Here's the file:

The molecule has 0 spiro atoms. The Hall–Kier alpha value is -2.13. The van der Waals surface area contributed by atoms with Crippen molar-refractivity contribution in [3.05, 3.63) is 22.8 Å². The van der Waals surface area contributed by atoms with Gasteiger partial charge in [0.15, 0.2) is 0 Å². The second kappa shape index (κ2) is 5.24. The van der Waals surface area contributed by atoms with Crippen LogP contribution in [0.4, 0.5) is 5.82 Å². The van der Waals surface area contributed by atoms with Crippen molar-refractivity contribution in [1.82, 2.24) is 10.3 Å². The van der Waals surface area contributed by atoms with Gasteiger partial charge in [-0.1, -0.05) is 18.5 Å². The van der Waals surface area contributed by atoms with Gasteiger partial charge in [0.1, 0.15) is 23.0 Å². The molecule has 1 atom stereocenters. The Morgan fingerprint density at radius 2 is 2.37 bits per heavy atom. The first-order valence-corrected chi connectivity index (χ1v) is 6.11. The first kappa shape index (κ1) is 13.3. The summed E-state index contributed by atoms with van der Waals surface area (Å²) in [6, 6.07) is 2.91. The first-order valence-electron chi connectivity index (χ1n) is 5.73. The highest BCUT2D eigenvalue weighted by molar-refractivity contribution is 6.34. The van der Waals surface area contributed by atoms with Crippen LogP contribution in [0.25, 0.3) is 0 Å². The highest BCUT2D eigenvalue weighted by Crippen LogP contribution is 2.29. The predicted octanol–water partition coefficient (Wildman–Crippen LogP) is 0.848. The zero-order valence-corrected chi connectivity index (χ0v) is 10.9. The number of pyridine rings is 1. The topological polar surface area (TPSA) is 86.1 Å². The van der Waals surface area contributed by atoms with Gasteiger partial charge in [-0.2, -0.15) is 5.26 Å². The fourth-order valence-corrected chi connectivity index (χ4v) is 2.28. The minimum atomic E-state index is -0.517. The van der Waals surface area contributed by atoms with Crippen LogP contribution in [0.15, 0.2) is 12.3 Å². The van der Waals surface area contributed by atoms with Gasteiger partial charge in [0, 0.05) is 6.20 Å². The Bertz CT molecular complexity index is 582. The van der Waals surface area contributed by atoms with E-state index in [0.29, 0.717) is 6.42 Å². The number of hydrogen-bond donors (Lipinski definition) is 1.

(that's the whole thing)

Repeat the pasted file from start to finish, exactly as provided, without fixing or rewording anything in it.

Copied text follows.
The molecule has 0 spiro atoms. The Hall–Kier alpha value is -2.13. The van der Waals surface area contributed by atoms with Crippen molar-refractivity contribution in [3.05, 3.63) is 22.8 Å². The van der Waals surface area contributed by atoms with Gasteiger partial charge in [0.15, 0.2) is 0 Å². The second kappa shape index (κ2) is 5.24. The van der Waals surface area contributed by atoms with Crippen LogP contribution in [0.4, 0.5) is 5.82 Å². The van der Waals surface area contributed by atoms with Crippen molar-refractivity contribution in [1.82, 2.24) is 10.3 Å². The van der Waals surface area contributed by atoms with Gasteiger partial charge in [-0.1, -0.05) is 18.5 Å². The van der Waals surface area contributed by atoms with Gasteiger partial charge in [0.1, 0.15) is 23.0 Å². The molecule has 1 atom stereocenters. The Morgan fingerprint density at radius 2 is 2.37 bits per heavy atom. The first-order valence-corrected chi connectivity index (χ1v) is 6.11. The first kappa shape index (κ1) is 13.3. The summed E-state index contributed by atoms with van der Waals surface area (Å²) in [6, 6.07) is 2.91. The first-order valence-electron chi connectivity index (χ1n) is 5.73. The highest BCUT2D eigenvalue weighted by molar-refractivity contribution is 6.34. The van der Waals surface area contributed by atoms with Crippen LogP contribution in [0.25, 0.3) is 0 Å². The highest BCUT2D eigenvalue weighted by Crippen LogP contribution is 2.29. The predicted octanol–water partition coefficient (Wildman–Crippen LogP) is 0.848. The zero-order valence-corrected chi connectivity index (χ0v) is 10.9. The number of pyridine rings is 1. The topological polar surface area (TPSA) is 86.1 Å². The van der Waals surface area contributed by atoms with Gasteiger partial charge in [-0.2, -0.15) is 5.26 Å². The fourth-order valence-corrected chi connectivity index (χ4v) is 2.28. The minimum atomic E-state index is -0.517. The van der Waals surface area contributed by atoms with Crippen LogP contribution in [0.15, 0.2) is 12.3 Å². The van der Waals surface area contributed by atoms with Gasteiger partial charge in [0, 0.05) is 6.20 Å². The Bertz CT molecular complexity index is 582. The van der Waals surface area contributed by atoms with E-state index in [0.29, 0.717) is 6.42 Å². The number of hydrogen-bond donors (Lipinski definition) is 1.